Dave Moore, Staff Writer
Over the past four-plus years, the Dallas Region has added as many high-tech workers to the local economy as the total population of Bangor, Maine. Nearly 30,000 high-tech jobs were created in Dallas-Fort Worth between 2015 and 2019, according to the Bureau of Labor Statistics. That ranks the region the fifth fastest-growing high-tech jobs creator in the nation.
While DFW job growth is impressive in its own right, what those numbers don’t describe is the buying power workers experience in the Dallas Region compared to the top four tech job creators – San Francisco, New York, Boston, and Seattle.
|Rank||Region||2015 High-Tech Jobs||2019 High-Tech Jobs||2015-19 Change||Cost of Living||COL Housing only||Sample Housing Cost|
|1||San Francisco-Oakland-Berkeley, CA||226,962||269,363||42,401||201.7||371.7||$1,132,245|
|2||New York-Newark-Jersey City, NY-NJ-PA||456,866||488,651||31,785||242.5||506.9||$1,544,082|
|5||Dallas-Fort Worth-Arlington, TX||214,685||244,390||29,705||106.2||114.9||$350,000|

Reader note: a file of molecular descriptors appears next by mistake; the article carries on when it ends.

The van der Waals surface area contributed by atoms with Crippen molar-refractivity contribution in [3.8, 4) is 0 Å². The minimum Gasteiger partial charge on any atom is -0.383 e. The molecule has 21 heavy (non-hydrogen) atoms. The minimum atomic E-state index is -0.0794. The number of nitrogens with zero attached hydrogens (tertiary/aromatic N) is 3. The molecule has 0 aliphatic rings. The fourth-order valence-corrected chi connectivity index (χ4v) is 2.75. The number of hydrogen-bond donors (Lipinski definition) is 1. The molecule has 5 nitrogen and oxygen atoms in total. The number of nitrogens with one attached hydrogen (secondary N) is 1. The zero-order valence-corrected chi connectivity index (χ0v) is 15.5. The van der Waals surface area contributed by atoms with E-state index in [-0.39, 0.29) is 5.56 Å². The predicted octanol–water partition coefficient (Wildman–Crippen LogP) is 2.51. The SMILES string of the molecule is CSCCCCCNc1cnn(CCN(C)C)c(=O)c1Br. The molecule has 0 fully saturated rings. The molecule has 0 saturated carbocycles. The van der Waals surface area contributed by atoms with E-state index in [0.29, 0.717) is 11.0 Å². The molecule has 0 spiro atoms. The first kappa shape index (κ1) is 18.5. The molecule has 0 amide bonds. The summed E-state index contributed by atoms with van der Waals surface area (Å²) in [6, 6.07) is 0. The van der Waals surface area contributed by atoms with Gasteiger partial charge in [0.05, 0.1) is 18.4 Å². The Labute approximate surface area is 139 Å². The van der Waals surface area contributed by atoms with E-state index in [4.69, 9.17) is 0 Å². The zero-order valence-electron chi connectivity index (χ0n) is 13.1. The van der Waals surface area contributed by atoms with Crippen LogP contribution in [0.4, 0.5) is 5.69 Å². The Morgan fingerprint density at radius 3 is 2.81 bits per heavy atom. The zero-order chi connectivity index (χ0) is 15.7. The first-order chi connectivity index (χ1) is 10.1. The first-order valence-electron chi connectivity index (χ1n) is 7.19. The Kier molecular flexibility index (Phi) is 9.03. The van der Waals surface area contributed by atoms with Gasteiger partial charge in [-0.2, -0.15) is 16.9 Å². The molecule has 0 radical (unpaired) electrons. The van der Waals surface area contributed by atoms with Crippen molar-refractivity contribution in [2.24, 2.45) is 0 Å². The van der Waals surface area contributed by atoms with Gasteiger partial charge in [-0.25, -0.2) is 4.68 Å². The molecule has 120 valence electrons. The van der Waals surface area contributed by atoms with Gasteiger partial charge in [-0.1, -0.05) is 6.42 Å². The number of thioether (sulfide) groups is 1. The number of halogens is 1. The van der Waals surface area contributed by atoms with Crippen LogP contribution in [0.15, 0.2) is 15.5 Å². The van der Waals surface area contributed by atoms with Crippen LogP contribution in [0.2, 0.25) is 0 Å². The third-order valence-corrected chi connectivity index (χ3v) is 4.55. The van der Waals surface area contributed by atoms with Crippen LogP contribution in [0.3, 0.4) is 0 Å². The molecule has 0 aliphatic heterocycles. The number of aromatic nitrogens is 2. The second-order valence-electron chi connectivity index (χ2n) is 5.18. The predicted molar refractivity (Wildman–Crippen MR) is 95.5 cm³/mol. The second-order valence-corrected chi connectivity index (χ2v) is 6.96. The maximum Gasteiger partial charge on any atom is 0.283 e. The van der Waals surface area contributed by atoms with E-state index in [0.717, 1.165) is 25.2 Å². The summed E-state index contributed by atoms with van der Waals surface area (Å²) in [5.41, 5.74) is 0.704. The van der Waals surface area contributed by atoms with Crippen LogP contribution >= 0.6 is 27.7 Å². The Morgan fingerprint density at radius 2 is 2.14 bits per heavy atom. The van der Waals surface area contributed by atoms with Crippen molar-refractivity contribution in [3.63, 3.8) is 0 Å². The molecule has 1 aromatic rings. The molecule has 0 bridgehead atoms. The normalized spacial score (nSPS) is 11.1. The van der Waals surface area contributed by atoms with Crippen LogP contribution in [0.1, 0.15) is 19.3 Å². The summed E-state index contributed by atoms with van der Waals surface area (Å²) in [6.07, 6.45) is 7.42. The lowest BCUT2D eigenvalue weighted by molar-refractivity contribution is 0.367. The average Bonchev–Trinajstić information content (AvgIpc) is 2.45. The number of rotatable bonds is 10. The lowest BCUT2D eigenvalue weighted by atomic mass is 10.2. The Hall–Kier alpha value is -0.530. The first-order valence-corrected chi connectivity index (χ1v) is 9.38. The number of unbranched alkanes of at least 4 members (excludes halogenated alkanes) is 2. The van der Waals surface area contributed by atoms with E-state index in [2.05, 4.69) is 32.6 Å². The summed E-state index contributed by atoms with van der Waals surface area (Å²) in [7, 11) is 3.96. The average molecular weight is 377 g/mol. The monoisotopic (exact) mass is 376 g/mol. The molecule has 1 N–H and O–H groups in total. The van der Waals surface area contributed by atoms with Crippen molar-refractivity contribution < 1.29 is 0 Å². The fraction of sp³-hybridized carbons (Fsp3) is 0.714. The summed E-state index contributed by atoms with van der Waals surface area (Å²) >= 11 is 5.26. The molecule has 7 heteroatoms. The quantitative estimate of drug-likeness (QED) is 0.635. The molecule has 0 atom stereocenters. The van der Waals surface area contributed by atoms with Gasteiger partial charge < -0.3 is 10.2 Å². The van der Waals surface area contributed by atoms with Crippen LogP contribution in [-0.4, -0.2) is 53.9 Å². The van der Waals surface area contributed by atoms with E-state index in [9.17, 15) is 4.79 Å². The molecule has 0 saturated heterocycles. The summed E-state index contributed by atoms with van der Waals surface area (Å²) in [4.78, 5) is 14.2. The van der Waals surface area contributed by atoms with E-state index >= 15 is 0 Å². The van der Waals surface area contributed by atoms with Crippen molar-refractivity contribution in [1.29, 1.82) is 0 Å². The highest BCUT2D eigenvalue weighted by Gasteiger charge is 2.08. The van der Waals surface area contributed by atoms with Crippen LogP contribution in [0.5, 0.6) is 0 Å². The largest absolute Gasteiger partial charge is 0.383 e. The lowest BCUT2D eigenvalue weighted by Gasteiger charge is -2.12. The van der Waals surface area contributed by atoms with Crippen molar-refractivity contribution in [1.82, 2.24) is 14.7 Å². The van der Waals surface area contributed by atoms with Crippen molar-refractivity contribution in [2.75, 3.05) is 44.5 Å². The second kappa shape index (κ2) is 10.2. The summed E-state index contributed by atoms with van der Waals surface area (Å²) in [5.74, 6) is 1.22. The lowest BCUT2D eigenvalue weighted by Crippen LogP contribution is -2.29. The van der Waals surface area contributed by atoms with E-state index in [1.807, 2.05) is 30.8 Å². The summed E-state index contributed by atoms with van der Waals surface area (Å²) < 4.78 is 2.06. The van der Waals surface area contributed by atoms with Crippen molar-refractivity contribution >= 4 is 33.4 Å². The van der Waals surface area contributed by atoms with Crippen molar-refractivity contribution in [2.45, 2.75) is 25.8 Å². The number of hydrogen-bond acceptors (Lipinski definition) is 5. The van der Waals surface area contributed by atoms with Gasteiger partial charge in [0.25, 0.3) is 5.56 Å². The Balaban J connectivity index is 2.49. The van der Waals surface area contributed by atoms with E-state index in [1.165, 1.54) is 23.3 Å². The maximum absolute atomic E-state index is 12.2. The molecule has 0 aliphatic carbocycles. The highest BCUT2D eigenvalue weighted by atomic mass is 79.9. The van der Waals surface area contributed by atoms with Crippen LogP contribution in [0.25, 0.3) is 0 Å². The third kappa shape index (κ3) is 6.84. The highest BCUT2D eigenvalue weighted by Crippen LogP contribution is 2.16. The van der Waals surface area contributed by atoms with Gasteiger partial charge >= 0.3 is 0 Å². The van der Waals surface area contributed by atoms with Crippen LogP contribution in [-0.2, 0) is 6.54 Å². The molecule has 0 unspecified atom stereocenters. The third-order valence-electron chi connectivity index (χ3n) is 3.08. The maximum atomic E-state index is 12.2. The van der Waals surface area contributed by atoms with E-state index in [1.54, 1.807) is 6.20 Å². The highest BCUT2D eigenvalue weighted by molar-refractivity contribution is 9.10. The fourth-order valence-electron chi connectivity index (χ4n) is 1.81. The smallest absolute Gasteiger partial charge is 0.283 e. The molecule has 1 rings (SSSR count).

For instance, the cost of living in Dallas is half that of the Bay Area; it’s nearly 60 percent cheaper to live in Dallas than NYC. Housing costs sharpen the picture. A $350,000 home in the Dallas Region will cost $1.1 million and $1.5 million in San Francisco and New York City, respectively.
That explains the ranking below.
Earlier in 2019, CompTIA (the nonprofit Computing Technology Association) ranked the Dallas Region fourth among 20 U.S. metros as a destination that high-tech professionals would most-likely want to put down roots.
The primary consideration for the nearly 1,000 high-tech pros surveyed (both millennials and Gen Z alike): cost of living.
“Tech workers are willing and ready to move for the right job, especially if it’s to an area with low cost of living, desirable climate, and shorter commute times,” CompTIA writes.